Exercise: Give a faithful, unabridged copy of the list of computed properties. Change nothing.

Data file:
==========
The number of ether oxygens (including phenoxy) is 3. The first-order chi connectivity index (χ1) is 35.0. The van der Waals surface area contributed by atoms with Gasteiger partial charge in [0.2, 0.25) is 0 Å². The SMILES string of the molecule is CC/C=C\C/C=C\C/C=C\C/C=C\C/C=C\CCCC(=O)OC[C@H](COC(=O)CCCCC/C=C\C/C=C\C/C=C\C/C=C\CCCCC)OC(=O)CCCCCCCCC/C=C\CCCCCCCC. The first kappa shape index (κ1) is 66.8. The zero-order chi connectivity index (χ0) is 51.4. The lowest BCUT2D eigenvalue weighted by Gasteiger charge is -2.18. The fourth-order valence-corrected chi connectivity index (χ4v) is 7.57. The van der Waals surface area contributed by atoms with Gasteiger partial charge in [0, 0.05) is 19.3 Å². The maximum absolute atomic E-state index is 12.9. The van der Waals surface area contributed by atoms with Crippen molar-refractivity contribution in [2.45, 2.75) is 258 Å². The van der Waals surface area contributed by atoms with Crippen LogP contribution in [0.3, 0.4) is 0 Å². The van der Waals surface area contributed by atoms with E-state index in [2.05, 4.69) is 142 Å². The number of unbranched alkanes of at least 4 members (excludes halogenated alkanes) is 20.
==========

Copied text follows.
The number of ether oxygens (including phenoxy) is 3. The first-order chi connectivity index (χ1) is 35.0. The van der Waals surface area contributed by atoms with Gasteiger partial charge in [0.2, 0.25) is 0 Å². The SMILES string of the molecule is CC/C=C\C/C=C\C/C=C\C/C=C\C/C=C\CCCC(=O)OC[C@H](COC(=O)CCCCC/C=C\C/C=C\C/C=C\C/C=C\CCCCC)OC(=O)CCCCCCCCC/C=C\CCCCCCCC. The first kappa shape index (κ1) is 66.8. The zero-order chi connectivity index (χ0) is 51.4. The lowest BCUT2D eigenvalue weighted by Gasteiger charge is -2.18. The fourth-order valence-corrected chi connectivity index (χ4v) is 7.57. The van der Waals surface area contributed by atoms with Gasteiger partial charge in [0, 0.05) is 19.3 Å². The maximum absolute atomic E-state index is 12.9. The van der Waals surface area contributed by atoms with Crippen molar-refractivity contribution in [2.45, 2.75) is 258 Å². The van der Waals surface area contributed by atoms with Crippen LogP contribution in [0.3, 0.4) is 0 Å². The van der Waals surface area contributed by atoms with E-state index in [2.05, 4.69) is 142 Å². The number of unbranched alkanes of at least 4 members (excludes halogenated alkanes) is 20.